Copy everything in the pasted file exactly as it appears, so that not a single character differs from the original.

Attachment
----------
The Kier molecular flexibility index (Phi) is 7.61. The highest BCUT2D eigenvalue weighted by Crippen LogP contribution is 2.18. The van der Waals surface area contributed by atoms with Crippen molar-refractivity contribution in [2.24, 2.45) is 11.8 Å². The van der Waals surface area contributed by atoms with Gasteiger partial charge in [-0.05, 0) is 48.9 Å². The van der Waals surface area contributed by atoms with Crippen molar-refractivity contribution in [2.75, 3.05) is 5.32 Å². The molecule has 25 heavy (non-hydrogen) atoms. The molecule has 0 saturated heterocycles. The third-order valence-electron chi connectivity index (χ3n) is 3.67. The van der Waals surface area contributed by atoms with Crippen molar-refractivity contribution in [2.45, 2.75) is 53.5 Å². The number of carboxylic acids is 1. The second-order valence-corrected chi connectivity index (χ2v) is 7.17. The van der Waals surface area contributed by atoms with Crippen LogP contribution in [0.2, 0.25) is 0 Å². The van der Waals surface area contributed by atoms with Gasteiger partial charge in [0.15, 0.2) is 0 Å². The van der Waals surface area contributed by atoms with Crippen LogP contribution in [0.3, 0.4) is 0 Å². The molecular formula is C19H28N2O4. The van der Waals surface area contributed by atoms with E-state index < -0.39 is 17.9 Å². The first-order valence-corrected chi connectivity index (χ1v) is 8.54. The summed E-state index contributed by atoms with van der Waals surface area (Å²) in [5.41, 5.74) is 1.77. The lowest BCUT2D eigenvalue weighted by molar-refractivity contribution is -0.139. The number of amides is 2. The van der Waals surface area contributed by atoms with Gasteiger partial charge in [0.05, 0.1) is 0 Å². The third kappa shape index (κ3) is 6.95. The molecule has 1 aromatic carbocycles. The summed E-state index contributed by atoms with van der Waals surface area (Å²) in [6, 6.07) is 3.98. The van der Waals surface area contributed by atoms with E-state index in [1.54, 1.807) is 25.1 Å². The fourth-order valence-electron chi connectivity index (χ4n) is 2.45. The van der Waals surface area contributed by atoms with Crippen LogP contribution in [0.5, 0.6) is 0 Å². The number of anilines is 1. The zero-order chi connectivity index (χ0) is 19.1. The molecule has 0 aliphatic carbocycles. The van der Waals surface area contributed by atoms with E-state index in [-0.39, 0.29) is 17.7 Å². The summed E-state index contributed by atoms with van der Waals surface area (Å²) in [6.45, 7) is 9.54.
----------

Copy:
The Kier molecular flexibility index (Phi) is 7.61. The highest BCUT2D eigenvalue weighted by Crippen LogP contribution is 2.18. The van der Waals surface area contributed by atoms with Crippen molar-refractivity contribution in [2.24, 2.45) is 11.8 Å². The van der Waals surface area contributed by atoms with Gasteiger partial charge in [-0.05, 0) is 48.9 Å². The van der Waals surface area contributed by atoms with Crippen molar-refractivity contribution in [2.75, 3.05) is 5.32 Å². The molecule has 25 heavy (non-hydrogen) atoms. The molecule has 0 saturated heterocycles. The third-order valence-electron chi connectivity index (χ3n) is 3.67. The van der Waals surface area contributed by atoms with Crippen molar-refractivity contribution in [2.45, 2.75) is 53.5 Å². The number of carboxylic acids is 1. The second-order valence-corrected chi connectivity index (χ2v) is 7.17. The van der Waals surface area contributed by atoms with Crippen LogP contribution in [0.2, 0.25) is 0 Å². The van der Waals surface area contributed by atoms with Gasteiger partial charge in [0.15, 0.2) is 0 Å². The van der Waals surface area contributed by atoms with Crippen LogP contribution in [0.3, 0.4) is 0 Å². The molecular formula is C19H28N2O4. The van der Waals surface area contributed by atoms with E-state index < -0.39 is 17.9 Å². The first-order valence-corrected chi connectivity index (χ1v) is 8.54. The summed E-state index contributed by atoms with van der Waals surface area (Å²) in [5.41, 5.74) is 1.77. The lowest BCUT2D eigenvalue weighted by molar-refractivity contribution is -0.139. The number of amides is 2. The van der Waals surface area contributed by atoms with Gasteiger partial charge in [0.05, 0.1) is 0 Å². The third kappa shape index (κ3) is 6.95. The molecule has 1 aromatic carbocycles. The summed E-state index contributed by atoms with van der Waals surface area (Å²) in [6, 6.07) is 3.98. The van der Waals surface area contributed by atoms with E-state index in [1.54, 1.807) is 25.1 Å². The fourth-order valence-electron chi connectivity index (χ4n) is 2.45. The van der Waals surface area contributed by atoms with Crippen LogP contribution in [0.5, 0.6) is 0 Å². The number of anilines is 1. The zero-order chi connectivity index (χ0) is 19.1. The molecule has 0 aliphatic carbocycles. The van der Waals surface area contributed by atoms with E-state index in [-0.39, 0.29) is 17.7 Å². The summed E-state index contributed by atoms with van der Waals surface area (Å²) in [6.45, 7) is 9.54.